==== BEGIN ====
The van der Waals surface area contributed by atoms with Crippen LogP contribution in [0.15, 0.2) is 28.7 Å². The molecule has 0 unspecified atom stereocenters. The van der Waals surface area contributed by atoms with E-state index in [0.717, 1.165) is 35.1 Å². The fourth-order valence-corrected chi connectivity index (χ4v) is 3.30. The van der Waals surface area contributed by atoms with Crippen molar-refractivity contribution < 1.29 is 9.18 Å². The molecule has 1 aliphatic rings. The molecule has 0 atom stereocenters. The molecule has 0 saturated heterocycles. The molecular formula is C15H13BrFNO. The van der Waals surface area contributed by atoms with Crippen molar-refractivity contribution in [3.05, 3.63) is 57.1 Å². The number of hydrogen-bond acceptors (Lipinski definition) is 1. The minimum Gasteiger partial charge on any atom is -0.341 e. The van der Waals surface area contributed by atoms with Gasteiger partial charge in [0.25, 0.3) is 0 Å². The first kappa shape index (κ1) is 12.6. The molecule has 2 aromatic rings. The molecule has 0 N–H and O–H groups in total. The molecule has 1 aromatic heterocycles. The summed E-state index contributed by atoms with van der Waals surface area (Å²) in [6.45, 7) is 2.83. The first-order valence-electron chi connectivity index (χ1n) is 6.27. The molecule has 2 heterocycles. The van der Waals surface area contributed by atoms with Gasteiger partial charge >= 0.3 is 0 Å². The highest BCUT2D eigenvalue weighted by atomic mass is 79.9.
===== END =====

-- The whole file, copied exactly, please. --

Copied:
The van der Waals surface area contributed by atoms with Crippen LogP contribution in [0.15, 0.2) is 28.7 Å². The molecule has 0 unspecified atom stereocenters. The van der Waals surface area contributed by atoms with E-state index in [0.717, 1.165) is 35.1 Å². The fourth-order valence-corrected chi connectivity index (χ4v) is 3.30. The van der Waals surface area contributed by atoms with Crippen molar-refractivity contribution < 1.29 is 9.18 Å². The molecule has 1 aliphatic rings. The molecule has 0 atom stereocenters. The molecule has 0 saturated heterocycles. The molecular formula is C15H13BrFNO. The van der Waals surface area contributed by atoms with Crippen molar-refractivity contribution in [3.05, 3.63) is 57.1 Å². The number of hydrogen-bond acceptors (Lipinski definition) is 1. The minimum Gasteiger partial charge on any atom is -0.341 e. The van der Waals surface area contributed by atoms with Gasteiger partial charge in [0.25, 0.3) is 0 Å². The first kappa shape index (κ1) is 12.6. The molecule has 2 aromatic rings. The molecule has 0 N–H and O–H groups in total. The molecule has 1 aromatic heterocycles. The summed E-state index contributed by atoms with van der Waals surface area (Å²) in [6.45, 7) is 2.83. The first-order valence-electron chi connectivity index (χ1n) is 6.27. The molecule has 2 heterocycles. The van der Waals surface area contributed by atoms with Gasteiger partial charge >= 0.3 is 0 Å². The highest BCUT2D eigenvalue weighted by atomic mass is 79.9.